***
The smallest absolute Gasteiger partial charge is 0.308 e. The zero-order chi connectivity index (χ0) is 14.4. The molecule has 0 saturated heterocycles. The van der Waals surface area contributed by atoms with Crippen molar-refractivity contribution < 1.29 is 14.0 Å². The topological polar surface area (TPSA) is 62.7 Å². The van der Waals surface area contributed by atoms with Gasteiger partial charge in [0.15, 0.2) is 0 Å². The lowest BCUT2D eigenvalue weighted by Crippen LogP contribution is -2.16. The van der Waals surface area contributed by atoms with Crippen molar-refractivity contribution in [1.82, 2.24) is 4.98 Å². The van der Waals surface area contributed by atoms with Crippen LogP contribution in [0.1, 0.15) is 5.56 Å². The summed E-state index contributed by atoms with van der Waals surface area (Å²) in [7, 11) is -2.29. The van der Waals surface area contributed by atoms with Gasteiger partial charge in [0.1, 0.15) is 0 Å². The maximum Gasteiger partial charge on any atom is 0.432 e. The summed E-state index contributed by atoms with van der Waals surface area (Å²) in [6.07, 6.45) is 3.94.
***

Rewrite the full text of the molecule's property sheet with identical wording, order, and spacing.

The smallest absolute Gasteiger partial charge is 0.308 e. The zero-order chi connectivity index (χ0) is 14.4. The molecule has 0 saturated heterocycles. The van der Waals surface area contributed by atoms with Crippen molar-refractivity contribution < 1.29 is 14.0 Å². The topological polar surface area (TPSA) is 62.7 Å². The van der Waals surface area contributed by atoms with Gasteiger partial charge in [0.15, 0.2) is 0 Å². The lowest BCUT2D eigenvalue weighted by Crippen LogP contribution is -2.16. The van der Waals surface area contributed by atoms with Crippen molar-refractivity contribution in [1.82, 2.24) is 4.98 Å². The van der Waals surface area contributed by atoms with Crippen LogP contribution in [0.1, 0.15) is 5.56 Å². The summed E-state index contributed by atoms with van der Waals surface area (Å²) in [7, 11) is -2.29. The van der Waals surface area contributed by atoms with Gasteiger partial charge in [0.1, 0.15) is 0 Å². The maximum Gasteiger partial charge on any atom is 0.432 e. The summed E-state index contributed by atoms with van der Waals surface area (Å²) in [6.07, 6.45) is 3.94.